Meet the Correspondent: Luis Ruiz > Malaga, Spain$show=/search/label/Luis%20Ruiz

How to Sketch People, When They Insist on Moving About!

by Lynne Chapman, Sheffield, UK


I'm still working hard on my book. I'm currently writing a chapter about the complications of sketching people, who are, of course, inclined to move about. 

It's a problem. Even if they are pretending to be still, it never lasts. People are basically fidgets - you just have to read the text on the sketch below: 


Even when they are asleep they snuffle and slide and change position to get more comfortable. Honestly. The worst ones are those who have been still as a statue for the last ten minutes, so you finally decide that they would be good to draw, but then, just when you have made your first, indelibly black mark right in the middle of the page, their friend arrives and they leave.


So, what's the answer? Well, there are actually lots of different answers. None of them make people keep still of course, but I am looking at all the different techniques I use to get over the frustrations. For instance: don't try and create a single 'picture' but a spread which tells the story of a changing moment of time. That way, a page with lots of half-drawn people-sketches has a different kind of value. Like these musician drawings I was doing a couple of weeks ago in an overcrowded pub:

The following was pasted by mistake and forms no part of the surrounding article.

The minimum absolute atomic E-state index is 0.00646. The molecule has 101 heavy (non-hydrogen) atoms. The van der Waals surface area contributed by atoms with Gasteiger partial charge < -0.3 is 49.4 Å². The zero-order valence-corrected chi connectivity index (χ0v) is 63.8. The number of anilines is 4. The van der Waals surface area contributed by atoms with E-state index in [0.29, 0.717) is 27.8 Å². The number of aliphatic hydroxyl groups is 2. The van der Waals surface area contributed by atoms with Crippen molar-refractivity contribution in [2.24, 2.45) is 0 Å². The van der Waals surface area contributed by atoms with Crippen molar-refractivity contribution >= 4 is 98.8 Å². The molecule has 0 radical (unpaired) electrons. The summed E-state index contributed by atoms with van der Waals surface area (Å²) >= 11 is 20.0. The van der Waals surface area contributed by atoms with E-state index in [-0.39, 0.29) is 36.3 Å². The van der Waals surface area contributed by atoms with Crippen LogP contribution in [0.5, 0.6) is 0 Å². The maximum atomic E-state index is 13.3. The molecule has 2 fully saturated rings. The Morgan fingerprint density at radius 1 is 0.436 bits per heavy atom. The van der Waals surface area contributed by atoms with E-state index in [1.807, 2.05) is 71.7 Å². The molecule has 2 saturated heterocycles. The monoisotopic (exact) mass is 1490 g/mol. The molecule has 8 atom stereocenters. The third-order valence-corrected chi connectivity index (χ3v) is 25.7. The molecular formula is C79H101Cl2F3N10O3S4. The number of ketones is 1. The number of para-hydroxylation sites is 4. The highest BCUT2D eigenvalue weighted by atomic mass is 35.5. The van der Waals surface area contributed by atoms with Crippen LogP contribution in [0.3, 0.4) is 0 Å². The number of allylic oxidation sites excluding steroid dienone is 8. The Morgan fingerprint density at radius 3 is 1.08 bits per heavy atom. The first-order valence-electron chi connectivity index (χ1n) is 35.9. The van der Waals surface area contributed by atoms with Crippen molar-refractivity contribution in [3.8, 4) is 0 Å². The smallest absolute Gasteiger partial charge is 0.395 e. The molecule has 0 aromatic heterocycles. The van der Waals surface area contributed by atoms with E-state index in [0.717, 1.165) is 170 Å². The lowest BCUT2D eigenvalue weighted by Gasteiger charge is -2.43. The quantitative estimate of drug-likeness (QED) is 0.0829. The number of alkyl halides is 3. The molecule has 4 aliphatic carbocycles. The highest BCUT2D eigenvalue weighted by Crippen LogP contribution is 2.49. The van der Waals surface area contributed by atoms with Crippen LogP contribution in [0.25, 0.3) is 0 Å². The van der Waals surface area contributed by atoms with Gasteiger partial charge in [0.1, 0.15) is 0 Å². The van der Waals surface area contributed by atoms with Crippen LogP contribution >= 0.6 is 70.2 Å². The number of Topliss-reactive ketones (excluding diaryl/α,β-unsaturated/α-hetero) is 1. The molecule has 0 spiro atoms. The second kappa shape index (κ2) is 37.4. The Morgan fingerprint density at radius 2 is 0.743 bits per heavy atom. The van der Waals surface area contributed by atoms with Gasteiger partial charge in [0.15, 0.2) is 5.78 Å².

I'm also looking at the ways in which you can make life easier for yourself. If you might have less than 5 minutes before someone moves off, you need to have instantly accessible and easy tools. A small sketchbook can be whipped out in a moment and is comfortable to use if you are standing up. Similarly, 2 or 3 coloured pencils might not seem much, but a set of 12 is no use at all to a speed-sketcher: you'll waste half your time choosing colours and the other half picking the dropped ones up off the floor.